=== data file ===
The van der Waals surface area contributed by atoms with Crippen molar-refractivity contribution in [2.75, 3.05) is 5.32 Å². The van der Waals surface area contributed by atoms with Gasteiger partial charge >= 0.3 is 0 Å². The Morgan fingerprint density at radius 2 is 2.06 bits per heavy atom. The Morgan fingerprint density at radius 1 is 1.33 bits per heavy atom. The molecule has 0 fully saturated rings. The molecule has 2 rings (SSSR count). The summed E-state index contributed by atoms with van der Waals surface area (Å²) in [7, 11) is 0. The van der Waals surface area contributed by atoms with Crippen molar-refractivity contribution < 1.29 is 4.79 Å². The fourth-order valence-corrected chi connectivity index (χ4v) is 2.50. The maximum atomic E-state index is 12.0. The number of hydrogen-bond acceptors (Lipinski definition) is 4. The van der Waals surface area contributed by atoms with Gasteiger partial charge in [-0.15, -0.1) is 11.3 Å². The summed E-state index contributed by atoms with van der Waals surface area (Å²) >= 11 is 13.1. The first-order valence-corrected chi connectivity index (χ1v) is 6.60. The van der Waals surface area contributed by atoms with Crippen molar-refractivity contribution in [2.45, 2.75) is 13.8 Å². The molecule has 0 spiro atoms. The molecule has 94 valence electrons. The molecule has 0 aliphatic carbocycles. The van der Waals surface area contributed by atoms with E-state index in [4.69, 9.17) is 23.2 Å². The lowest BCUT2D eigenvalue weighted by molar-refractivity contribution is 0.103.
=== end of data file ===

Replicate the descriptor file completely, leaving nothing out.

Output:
The van der Waals surface area contributed by atoms with Crippen molar-refractivity contribution in [2.75, 3.05) is 5.32 Å². The van der Waals surface area contributed by atoms with Gasteiger partial charge >= 0.3 is 0 Å². The Morgan fingerprint density at radius 2 is 2.06 bits per heavy atom. The Morgan fingerprint density at radius 1 is 1.33 bits per heavy atom. The molecule has 0 fully saturated rings. The molecule has 2 rings (SSSR count). The summed E-state index contributed by atoms with van der Waals surface area (Å²) in [7, 11) is 0. The van der Waals surface area contributed by atoms with Crippen molar-refractivity contribution < 1.29 is 4.79 Å². The fourth-order valence-corrected chi connectivity index (χ4v) is 2.50. The maximum atomic E-state index is 12.0. The number of hydrogen-bond acceptors (Lipinski definition) is 4. The van der Waals surface area contributed by atoms with Gasteiger partial charge in [-0.15, -0.1) is 11.3 Å². The summed E-state index contributed by atoms with van der Waals surface area (Å²) >= 11 is 13.1. The first-order valence-corrected chi connectivity index (χ1v) is 6.60. The van der Waals surface area contributed by atoms with Crippen molar-refractivity contribution in [2.45, 2.75) is 13.8 Å². The molecule has 0 spiro atoms. The molecule has 94 valence electrons. The molecule has 0 aliphatic carbocycles. The van der Waals surface area contributed by atoms with E-state index in [4.69, 9.17) is 23.2 Å². The lowest BCUT2D eigenvalue weighted by molar-refractivity contribution is 0.103.